United States District Court, D. Kansas
BERNARD E. HONEYCUTT, Plaintiff,
NANCY A. BERRYHILL, Acting Commissioner of Social Security,  Defendant.
MEMORANDUM AND ORDER
D. Crabtree, United States District Judge.
matter is before the court on plaintiff's Motion for
Attorney's Fees (Doc. 43). Plaintiff seeks attorney's
fees in the amount of $14, 435.25 under 42 U.S.C. §
406(b). For the following reasons, the court grants
plaintiff's motion for attorney's fees, and awards
reasonable attorney's fees of $14, 435.25. The court also
orders plaintiff's counsel-once he receives the $14,
435.25 awarded by this order-to refund to the plaintiff the
smaller fee amount ($7, 994.18) granted to him under the
Equal Access to Justice Act (“EAJA”), if that
amount was received by plaintiff's counsel.
Factual and Procedural Background
Plaintiff hired counsel to prosecute his claim for Social
Security benefits on a standard contingency basis of 25% of
past due benefits. Doc. 44-1 (showing counsel retained on
December 2, 2011). Plaintiff then filed a Complaint appealing
the administrative decision denying him disability benefits.
Doc. 1. This court reversed the decision of the Commissioner,
and remanded the case for further proceedings. Doc. 29. On
July 26, 2016, the court also awarded attorney fees under the
EAJA in the amount of $7, 994.18. Doc. 42.
received notice of award for past due benefits on June 9,
2018. Doc. 44-2. Plaintiff now asks the court to award
attorney fees under the Social Security Act
(“SSA”), 42 U.S.C. 406(b), based on the value of
25% of plaintiff's past due benefits, or $14, 435.25.
Doc. 44 at 2. Plaintiff's counsel has provided records
showing that he worked on this case for 45.55 hours. Doc.
44-3. Plaintiff's counsel also acknowledges that the EAJA
requires him to refund to plaintiff the lesser of any EAJA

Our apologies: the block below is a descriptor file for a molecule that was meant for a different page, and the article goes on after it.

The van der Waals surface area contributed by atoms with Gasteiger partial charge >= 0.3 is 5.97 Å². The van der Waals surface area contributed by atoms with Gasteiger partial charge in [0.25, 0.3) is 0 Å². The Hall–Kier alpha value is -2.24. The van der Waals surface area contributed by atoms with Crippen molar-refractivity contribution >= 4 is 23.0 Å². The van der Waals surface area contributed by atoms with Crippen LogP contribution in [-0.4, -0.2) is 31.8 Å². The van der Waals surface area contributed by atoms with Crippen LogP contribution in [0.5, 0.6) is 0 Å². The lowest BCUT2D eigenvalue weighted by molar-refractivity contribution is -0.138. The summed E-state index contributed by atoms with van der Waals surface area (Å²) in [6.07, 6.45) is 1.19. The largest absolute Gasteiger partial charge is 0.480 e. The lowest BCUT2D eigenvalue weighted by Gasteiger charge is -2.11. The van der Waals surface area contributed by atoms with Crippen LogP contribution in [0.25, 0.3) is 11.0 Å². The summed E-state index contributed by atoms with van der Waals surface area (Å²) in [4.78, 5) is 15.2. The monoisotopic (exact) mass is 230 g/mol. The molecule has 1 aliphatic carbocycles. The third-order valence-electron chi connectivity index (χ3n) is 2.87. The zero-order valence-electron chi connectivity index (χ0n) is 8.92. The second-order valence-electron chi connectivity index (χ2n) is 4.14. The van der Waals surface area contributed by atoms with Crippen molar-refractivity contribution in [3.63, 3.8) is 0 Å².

fees received and the fees awarded under 42 U.S.C § 406.
Doc. 44 at 2.
Commissioner of the Social Security Administration has filed
a response to plaintiff's motion. Doc. 45. The Commissioner
does not oppose the fee request, but she asks the court to
determine whether the $14, 435.25 requested is a reasonable
fee. Id. The Commissioner also notes that an
attorney cannot accept fees under both § 406(b) and the
EAJA. Id. Should plaintiff's counsel receive
fees under both, the Commissioner asks the court to order
plaintiff's counsel to refund the smaller of the two
fees. Id. at 2.
42 U.S.C. § 406(b) provides that “[w]henever a
court renders a judgment favorable to a claimant . . . the
court may determine and allow as part of its judgment a
reasonable [attorney] fee . . . not in excess of 25 percent
of the total of the past-due benefits.” This statute
allows the court to award attorney fees in conjunction with
remand for further proceedings where plaintiff eventually is
awarded past due benefits. McGraw v. Barnhart, 450
F.3d 493, 503 (10th Cir. 2006). Attorneys may seek fees under
both the EAJA and the SSA when handling Social Security cases
in court. Id. at 497. If counsel receives fees under
both the EAJA and the SSA, counsel must refund the smaller
amount. Id. The amount of the fee award under 42
U.S.C. § 406(b) is committed to the court's sound
discretion. Id. at 505.